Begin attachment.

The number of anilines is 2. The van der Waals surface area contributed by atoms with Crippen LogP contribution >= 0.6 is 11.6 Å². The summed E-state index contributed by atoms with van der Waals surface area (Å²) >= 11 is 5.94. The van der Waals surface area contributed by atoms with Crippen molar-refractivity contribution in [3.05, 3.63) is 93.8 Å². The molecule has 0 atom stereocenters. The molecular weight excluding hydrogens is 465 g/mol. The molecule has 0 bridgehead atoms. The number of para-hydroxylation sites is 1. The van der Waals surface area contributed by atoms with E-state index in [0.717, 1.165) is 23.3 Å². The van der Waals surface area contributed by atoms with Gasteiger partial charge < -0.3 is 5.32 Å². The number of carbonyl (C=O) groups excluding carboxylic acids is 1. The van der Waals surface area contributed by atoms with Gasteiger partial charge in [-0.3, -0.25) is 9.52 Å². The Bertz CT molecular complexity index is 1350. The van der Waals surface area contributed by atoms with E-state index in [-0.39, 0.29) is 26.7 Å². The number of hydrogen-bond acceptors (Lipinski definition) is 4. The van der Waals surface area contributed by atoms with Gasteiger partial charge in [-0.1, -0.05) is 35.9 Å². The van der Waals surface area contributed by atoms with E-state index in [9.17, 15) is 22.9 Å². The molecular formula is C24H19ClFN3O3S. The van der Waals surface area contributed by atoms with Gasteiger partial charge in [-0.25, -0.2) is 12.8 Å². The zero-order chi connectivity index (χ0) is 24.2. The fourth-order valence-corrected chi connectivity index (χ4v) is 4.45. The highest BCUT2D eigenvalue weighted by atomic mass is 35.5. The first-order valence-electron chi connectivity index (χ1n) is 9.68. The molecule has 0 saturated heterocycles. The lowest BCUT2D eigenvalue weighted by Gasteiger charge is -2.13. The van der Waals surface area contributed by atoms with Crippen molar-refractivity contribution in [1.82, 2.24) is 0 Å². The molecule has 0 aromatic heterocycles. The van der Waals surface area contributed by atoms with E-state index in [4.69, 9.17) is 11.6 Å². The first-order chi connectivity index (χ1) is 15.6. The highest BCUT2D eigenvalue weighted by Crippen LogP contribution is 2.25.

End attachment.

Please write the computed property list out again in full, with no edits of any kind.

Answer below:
The number of anilines is 2. The van der Waals surface area contributed by atoms with Crippen LogP contribution >= 0.6 is 11.6 Å². The summed E-state index contributed by atoms with van der Waals surface area (Å²) >= 11 is 5.94. The van der Waals surface area contributed by atoms with Crippen molar-refractivity contribution in [3.05, 3.63) is 93.8 Å². The molecule has 0 atom stereocenters. The molecular weight excluding hydrogens is 465 g/mol. The molecule has 0 bridgehead atoms. The number of para-hydroxylation sites is 1. The van der Waals surface area contributed by atoms with E-state index in [0.717, 1.165) is 23.3 Å². The van der Waals surface area contributed by atoms with Gasteiger partial charge < -0.3 is 5.32 Å². The number of carbonyl (C=O) groups excluding carboxylic acids is 1. The van der Waals surface area contributed by atoms with Gasteiger partial charge in [-0.3, -0.25) is 9.52 Å². The Bertz CT molecular complexity index is 1350. The van der Waals surface area contributed by atoms with E-state index in [-0.39, 0.29) is 26.7 Å². The number of hydrogen-bond acceptors (Lipinski definition) is 4. The van der Waals surface area contributed by atoms with Gasteiger partial charge in [-0.1, -0.05) is 35.9 Å². The van der Waals surface area contributed by atoms with E-state index in [9.17, 15) is 22.9 Å². The molecular formula is C24H19ClFN3O3S. The van der Waals surface area contributed by atoms with Gasteiger partial charge in [-0.25, -0.2) is 12.8 Å². The zero-order chi connectivity index (χ0) is 24.2. The fourth-order valence-corrected chi connectivity index (χ4v) is 4.45. The highest BCUT2D eigenvalue weighted by atomic mass is 35.5. The first-order valence-electron chi connectivity index (χ1n) is 9.68. The molecule has 0 saturated heterocycles. The lowest BCUT2D eigenvalue weighted by Gasteiger charge is -2.13. The van der Waals surface area contributed by atoms with Crippen molar-refractivity contribution in [1.82, 2.24) is 0 Å². The molecule has 0 aromatic heterocycles. The van der Waals surface area contributed by atoms with E-state index in [4.69, 9.17) is 11.6 Å². The first-order chi connectivity index (χ1) is 15.6. The highest BCUT2D eigenvalue weighted by Crippen LogP contribution is 2.25.